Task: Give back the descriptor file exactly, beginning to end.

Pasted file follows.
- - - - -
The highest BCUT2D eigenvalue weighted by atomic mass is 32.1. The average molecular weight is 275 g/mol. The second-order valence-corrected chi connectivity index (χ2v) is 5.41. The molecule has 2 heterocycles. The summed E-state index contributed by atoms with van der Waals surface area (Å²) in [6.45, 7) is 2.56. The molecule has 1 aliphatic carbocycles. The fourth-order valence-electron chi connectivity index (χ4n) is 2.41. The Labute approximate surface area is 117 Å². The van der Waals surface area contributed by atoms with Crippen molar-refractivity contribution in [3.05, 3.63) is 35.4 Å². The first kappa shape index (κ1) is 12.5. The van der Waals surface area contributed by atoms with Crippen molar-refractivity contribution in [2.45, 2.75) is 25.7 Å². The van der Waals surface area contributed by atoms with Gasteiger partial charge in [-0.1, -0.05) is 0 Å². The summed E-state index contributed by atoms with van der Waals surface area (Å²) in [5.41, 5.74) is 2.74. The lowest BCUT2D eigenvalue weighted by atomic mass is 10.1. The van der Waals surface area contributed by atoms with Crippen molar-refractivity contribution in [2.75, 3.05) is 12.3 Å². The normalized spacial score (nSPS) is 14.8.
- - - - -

The highest BCUT2D eigenvalue weighted by atomic mass is 32.1. The average molecular weight is 275 g/mol. The second-order valence-corrected chi connectivity index (χ2v) is 5.41. The molecule has 2 heterocycles. The summed E-state index contributed by atoms with van der Waals surface area (Å²) in [6.45, 7) is 2.56. The molecule has 1 aliphatic carbocycles. The fourth-order valence-electron chi connectivity index (χ4n) is 2.41. The Labute approximate surface area is 117 Å². The van der Waals surface area contributed by atoms with Crippen molar-refractivity contribution in [3.05, 3.63) is 35.4 Å². The first kappa shape index (κ1) is 12.5. The van der Waals surface area contributed by atoms with Crippen molar-refractivity contribution in [2.45, 2.75) is 25.7 Å². The van der Waals surface area contributed by atoms with Gasteiger partial charge in [-0.1, -0.05) is 0 Å². The summed E-state index contributed by atoms with van der Waals surface area (Å²) in [5.41, 5.74) is 2.74. The lowest BCUT2D eigenvalue weighted by atomic mass is 10.1. The van der Waals surface area contributed by atoms with Crippen molar-refractivity contribution in [2.75, 3.05) is 12.3 Å². The normalized spacial score (nSPS) is 14.8.